Now the story. I liked the pre-credits sequence very much. There was no need for a huge breathtaking stunt because the black and white brutallity of the two first killings was enough to make the audience sit up and pay attention. Still, I feel it was a bit short and had a tone that might be too different in tone from the rest of the film. The gunbarrel at the end was a fine way to mark the new start of the series.
    The title sequence was very good. It was new and fresh but still very much in the tradition, much like the entire film. The title song is one of the few weak parts of CR. Sorry, it could and should have been better.
    The rest of the plot was very strong for an action movie. I liked the dialogue and the fact that Bond is both an assasin and a spy in this movie, something we have seen little of in the past. The humor was good. It was used sparingly but to good effect. The best humourus lines was during the torture sequence, strangly enough. Even better, the humour didn't destroy the tense and painfull scene!
    The action was just like it should be, believable and unbelievable at the same time. The best action scene was the chase through the construction site. The freerunner was acrobatic. Bond was very agile and fit, but had to make up for his shortcommings as a freerunner by brute strength and smartness.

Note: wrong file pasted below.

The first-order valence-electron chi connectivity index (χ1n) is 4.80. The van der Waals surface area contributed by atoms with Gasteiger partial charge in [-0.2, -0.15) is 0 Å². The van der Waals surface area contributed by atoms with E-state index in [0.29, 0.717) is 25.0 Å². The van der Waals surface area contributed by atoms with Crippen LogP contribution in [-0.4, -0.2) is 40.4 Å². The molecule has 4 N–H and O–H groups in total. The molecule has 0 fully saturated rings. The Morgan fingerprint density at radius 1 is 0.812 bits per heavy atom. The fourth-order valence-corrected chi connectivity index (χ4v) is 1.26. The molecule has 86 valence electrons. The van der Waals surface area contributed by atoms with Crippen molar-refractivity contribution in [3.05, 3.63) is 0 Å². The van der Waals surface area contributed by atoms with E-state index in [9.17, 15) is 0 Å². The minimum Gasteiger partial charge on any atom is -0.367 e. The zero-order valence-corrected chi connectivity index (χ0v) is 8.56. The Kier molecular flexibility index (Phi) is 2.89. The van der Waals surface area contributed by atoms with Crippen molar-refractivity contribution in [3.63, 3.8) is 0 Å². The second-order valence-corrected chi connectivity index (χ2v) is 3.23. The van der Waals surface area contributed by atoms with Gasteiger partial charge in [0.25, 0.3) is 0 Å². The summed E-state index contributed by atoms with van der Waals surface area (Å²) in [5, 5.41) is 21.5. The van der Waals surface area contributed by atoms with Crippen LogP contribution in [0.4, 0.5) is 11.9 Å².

Now for the ending. I'm not shure it was made clear enough to the audience that Vesper commits suicide. The scene is still emotionally very strong, but it should have been made clearer that she takes her own life. I also feel the end line from the novel is blunted too much. "The bitch is dead" -line in the book was incredibly cold-hearted and heartbreaking at the same time. In the movie it looses inpact by being in the middle of the dialogue and by M defending Vesper. Perhaps it was neccesery to do it like this to humanize Bond and Vesper, but also to get the "My name is Bond, James Bond."-payoff.